15. Esping-Andersen G, Billari FC (2015) Re-theorizing family demographics. Popul Dev Rev 41(1):1–31CrossRefGoogle Scholar
  16. Esping-Andersen G, Boertien D, Bonke J, Garcia P (2012) Couple specialization in multiple equilibria. Working PaperGoogle Scholar
  17. Feichtinger G, Prskawetz A, Seidl A, Simon C, Wrzaczek S (2013) Do egalitarian societies boost fertility? VID Working Paper 02/2013. Vienna Institute of DemographyGoogle Scholar
  18. García-Manglano J, Nollenberger N, Sevilla A (2014) Gender, time-use, and fertility recovery in industrialized countries. Technical report. IZA Discussion Paper No. 8613Google Scholar
  19. Grass D, Caulkins JP, Feichtinger G, Tragler G, Behrens DA (2008) Optimal control of nonlinear processes: with applications in drugs corruption and terror. Springer, HeidelbergCrossRefGoogle Scholar
  20. Guckenheimer J, Holmes P (1983) Nonlinear oscillations, dynamical systems, and bifurcations of vector fields, vol 42. Springer, New YorkCrossRefGoogle Scholar
  21. Heran F (2013) Fertility and family-support policies: what can we learn from the European experience? Keynote speech, opening ceremony of the 27th international population conference IUSSP. BusanGoogle Scholar
  22. Lopez-Pintado D, Watts D (2008) Social influence, binary decisions and collective dynamics. Ration Soc 20(4):399–443CrossRefGoogle Scholar
  23. Luci-Greulich A, Thévenon O (2013) The impact of family policies on fertility trends in developed countries. Eur J Popul/Revue européenne de Démographie 29(4):387–416CrossRefGoogle Scholar
  24. McDonald P (2000) Gender equity in theories of fertility transition. Popul Develop Rev 26(3):427–439CrossRefGoogle Scholar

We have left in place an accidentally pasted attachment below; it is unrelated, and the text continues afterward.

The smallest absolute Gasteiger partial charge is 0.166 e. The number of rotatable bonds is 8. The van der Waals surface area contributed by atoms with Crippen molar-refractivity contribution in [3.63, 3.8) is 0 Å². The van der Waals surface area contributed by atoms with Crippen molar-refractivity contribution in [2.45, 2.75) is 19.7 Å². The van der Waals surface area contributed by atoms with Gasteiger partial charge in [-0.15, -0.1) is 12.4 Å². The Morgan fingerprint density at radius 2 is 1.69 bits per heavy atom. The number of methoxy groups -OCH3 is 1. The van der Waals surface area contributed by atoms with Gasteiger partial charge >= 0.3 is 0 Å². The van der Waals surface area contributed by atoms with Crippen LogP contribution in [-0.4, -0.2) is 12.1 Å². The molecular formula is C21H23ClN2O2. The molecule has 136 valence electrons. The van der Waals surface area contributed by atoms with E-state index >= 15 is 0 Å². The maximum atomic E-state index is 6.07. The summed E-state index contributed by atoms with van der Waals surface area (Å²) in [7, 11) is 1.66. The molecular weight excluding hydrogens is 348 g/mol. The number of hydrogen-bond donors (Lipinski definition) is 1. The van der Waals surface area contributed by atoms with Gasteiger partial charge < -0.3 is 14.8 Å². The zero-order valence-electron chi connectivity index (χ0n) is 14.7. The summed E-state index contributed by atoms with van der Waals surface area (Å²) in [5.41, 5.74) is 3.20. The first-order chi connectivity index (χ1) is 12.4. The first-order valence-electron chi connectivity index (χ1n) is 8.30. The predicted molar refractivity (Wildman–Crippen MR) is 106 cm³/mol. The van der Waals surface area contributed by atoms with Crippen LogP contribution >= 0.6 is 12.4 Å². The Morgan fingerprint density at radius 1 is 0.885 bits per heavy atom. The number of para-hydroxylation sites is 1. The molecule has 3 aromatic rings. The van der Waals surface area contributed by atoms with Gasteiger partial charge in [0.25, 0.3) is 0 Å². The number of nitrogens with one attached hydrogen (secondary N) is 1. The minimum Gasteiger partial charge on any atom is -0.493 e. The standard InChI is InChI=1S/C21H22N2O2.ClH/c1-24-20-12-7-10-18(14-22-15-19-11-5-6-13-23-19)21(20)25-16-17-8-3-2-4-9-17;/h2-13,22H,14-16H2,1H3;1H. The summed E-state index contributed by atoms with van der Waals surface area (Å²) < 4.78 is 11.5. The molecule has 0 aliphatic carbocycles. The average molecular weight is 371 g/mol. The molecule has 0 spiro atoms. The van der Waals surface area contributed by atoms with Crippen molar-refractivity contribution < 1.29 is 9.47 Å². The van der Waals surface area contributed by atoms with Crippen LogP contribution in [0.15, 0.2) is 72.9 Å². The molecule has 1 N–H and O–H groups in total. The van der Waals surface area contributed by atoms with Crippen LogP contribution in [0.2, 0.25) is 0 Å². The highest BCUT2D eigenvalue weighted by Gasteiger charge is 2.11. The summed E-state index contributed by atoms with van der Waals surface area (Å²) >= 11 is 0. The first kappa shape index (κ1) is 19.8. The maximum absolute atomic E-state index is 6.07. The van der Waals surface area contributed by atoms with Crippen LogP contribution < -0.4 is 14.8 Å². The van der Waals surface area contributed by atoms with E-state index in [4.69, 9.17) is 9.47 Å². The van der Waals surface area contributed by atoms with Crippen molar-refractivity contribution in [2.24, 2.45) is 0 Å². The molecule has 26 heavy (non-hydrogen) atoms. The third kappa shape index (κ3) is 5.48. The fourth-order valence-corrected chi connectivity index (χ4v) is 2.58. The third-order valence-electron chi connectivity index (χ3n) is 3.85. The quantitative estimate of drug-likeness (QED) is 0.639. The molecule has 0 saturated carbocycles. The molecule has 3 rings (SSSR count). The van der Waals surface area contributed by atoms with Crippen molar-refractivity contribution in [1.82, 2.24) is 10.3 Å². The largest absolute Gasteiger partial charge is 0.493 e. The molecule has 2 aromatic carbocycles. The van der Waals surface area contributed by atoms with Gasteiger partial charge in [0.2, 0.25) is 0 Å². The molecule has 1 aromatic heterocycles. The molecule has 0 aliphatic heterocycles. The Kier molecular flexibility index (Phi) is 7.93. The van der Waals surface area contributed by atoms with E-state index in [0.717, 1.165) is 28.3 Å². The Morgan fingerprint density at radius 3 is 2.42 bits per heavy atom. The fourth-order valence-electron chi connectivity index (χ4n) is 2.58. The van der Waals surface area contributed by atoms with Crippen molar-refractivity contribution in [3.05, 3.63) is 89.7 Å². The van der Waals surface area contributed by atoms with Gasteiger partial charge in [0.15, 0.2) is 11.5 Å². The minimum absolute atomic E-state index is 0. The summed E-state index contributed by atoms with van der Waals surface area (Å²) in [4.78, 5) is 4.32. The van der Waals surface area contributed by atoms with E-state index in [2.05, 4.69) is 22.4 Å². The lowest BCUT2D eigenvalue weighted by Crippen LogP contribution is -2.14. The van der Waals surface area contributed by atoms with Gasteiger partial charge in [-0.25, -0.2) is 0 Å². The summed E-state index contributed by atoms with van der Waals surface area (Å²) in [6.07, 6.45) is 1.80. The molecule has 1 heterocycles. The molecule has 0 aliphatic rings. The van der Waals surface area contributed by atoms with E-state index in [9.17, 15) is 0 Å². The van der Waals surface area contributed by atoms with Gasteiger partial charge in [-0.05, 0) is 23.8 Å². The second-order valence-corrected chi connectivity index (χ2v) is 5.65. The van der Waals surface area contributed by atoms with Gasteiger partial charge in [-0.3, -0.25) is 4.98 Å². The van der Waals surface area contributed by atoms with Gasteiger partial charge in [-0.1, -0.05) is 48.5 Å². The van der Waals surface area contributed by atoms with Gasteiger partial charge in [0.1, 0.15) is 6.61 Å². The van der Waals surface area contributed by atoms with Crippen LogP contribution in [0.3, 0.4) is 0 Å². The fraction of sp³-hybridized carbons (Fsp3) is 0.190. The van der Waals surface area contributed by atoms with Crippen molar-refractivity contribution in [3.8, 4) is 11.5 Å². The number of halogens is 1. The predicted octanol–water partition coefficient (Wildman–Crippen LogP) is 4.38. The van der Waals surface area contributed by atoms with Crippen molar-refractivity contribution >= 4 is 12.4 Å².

25. McDonald P (2013) Societal foundations for explaining low fertility: gender equity. Demogr Res 28(34):981–994CrossRefGoogle Scholar
  26. Myrskylä M, Kohler HP, Billari FC (2009) Advances in development reverse fertility declines. Nature 460(7256):741–743CrossRefGoogle Scholar
  27. Neyer G, Lappegård T, Vignoli D (2013) Gender equality and fertility: Which equality matters? Eur J Popul/Revue europé,enne de Démographie 29(3):245–272Google Scholar
  28. Oláh LS (2003) Gendering fertility: second births in Sweden and Hungary. Popul Res Policy Rev 22(2):171–200CrossRefGoogle Scholar
  29. Oláh LS (2011) Should governments in Europe be more aggressive in pushing for gender equality to raise fertility? The second ”YES”. Demogr Res 24(9):217–224CrossRefGoogle Scholar
  30. Rogers E (2003) Diffusion of innovations, 5th edn. Free PressGoogle Scholar
  31. Seidl A, Steindl A, Feichtinger G (2015) Degenerated Hopf bifurcations in a demographic diffusion model. In: Prager W, Schwaiger J, Tomaschek J (eds) Ludwig Reich 75. A tribute by students, colleagues and friends. ISSN 1016-7692. Grazer Math.Ber., Bericht Nr., p 363Google Scholar
  32. Strogatz SH (1994) Nonlinear dynamics and chaos: with applications to physics, biology, chemistry, and engineering. Addison-Wesley, ReadingGoogle Scholar
  33. Testa MR, Cavalli L, Rosina A (2014) The effect of couple disagreement about child-timing intentions: a parity-specific approach. Popul Dev Rev 40(1):31–53CrossRefGoogle Scholar
  34. Torr BM, Short SE (2004) Second births and the second shift: a research note on gender equity and fertility. Popul Develop Rev 30(1):109–130CrossRefGoogle Scholar

Copyright information

© Springer-Verlag GmbH Germany 2017

Authors and Affiliations

  • Gustav Feichtinger
    • 1
    • 2
    Email author
  • Alexia Prskawetz
    • 1
    • 2
  • Andrea Seidl
    • 3
  • Christa Simon
    • 1
  • Stefan Wrzaczek
    • 2
  1. 1.Institute of Statistics and Mathematical Methods in EconomicsVienna University of TechnologyViennaAustria
  2. 2.Wittgenstein Centre for Demography and Global Human Capital (IIASA, VID/ÖAW, WU)Vienna Institute of Demography/Austrian Academy of SciencesViennaAustria
  3. 3.Department of Business AdministrationUniversity of ViennaViennaAustria

Personalised recommendations